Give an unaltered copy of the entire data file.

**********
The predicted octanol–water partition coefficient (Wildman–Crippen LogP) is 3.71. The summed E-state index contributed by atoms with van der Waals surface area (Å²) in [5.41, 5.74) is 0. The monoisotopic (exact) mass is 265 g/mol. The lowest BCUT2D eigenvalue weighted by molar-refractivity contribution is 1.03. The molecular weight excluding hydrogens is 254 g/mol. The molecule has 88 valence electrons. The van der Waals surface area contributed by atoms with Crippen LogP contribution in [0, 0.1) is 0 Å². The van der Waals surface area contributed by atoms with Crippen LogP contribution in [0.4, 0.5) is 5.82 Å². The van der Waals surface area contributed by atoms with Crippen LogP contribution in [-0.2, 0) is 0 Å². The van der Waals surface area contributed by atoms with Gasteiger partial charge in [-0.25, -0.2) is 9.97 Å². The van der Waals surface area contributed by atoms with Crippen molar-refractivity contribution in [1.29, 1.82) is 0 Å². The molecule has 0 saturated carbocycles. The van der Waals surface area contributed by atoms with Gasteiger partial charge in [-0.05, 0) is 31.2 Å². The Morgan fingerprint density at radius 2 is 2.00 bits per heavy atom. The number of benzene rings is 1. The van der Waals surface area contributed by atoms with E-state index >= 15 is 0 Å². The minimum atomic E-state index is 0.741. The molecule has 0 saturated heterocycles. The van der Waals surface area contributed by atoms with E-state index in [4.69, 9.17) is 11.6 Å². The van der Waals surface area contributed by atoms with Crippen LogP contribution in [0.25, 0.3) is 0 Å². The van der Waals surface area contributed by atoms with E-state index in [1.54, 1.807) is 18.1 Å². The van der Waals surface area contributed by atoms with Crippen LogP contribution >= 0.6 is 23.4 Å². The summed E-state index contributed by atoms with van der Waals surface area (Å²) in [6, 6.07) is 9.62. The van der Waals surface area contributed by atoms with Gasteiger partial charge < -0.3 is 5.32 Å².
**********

The predicted octanol–water partition coefficient (Wildman–Crippen LogP) is 3.71. The summed E-state index contributed by atoms with van der Waals surface area (Å²) in [5.41, 5.74) is 0. The monoisotopic (exact) mass is 265 g/mol. The lowest BCUT2D eigenvalue weighted by molar-refractivity contribution is 1.03. The molecular weight excluding hydrogens is 254 g/mol. The molecule has 88 valence electrons. The van der Waals surface area contributed by atoms with Crippen LogP contribution in [0, 0.1) is 0 Å². The van der Waals surface area contributed by atoms with Crippen LogP contribution in [0.4, 0.5) is 5.82 Å². The van der Waals surface area contributed by atoms with Crippen LogP contribution in [-0.2, 0) is 0 Å². The van der Waals surface area contributed by atoms with Gasteiger partial charge in [-0.25, -0.2) is 9.97 Å². The van der Waals surface area contributed by atoms with Crippen molar-refractivity contribution in [1.29, 1.82) is 0 Å². The molecule has 0 saturated carbocycles. The van der Waals surface area contributed by atoms with Gasteiger partial charge in [-0.05, 0) is 31.2 Å². The Morgan fingerprint density at radius 2 is 2.00 bits per heavy atom. The number of benzene rings is 1. The van der Waals surface area contributed by atoms with E-state index >= 15 is 0 Å². The minimum atomic E-state index is 0.741. The molecule has 0 saturated heterocycles. The van der Waals surface area contributed by atoms with E-state index in [4.69, 9.17) is 11.6 Å². The van der Waals surface area contributed by atoms with Crippen LogP contribution in [0.25, 0.3) is 0 Å². The van der Waals surface area contributed by atoms with E-state index in [1.54, 1.807) is 18.1 Å². The van der Waals surface area contributed by atoms with Crippen LogP contribution >= 0.6 is 23.4 Å². The summed E-state index contributed by atoms with van der Waals surface area (Å²) in [6, 6.07) is 9.62. The van der Waals surface area contributed by atoms with Gasteiger partial charge < -0.3 is 5.32 Å².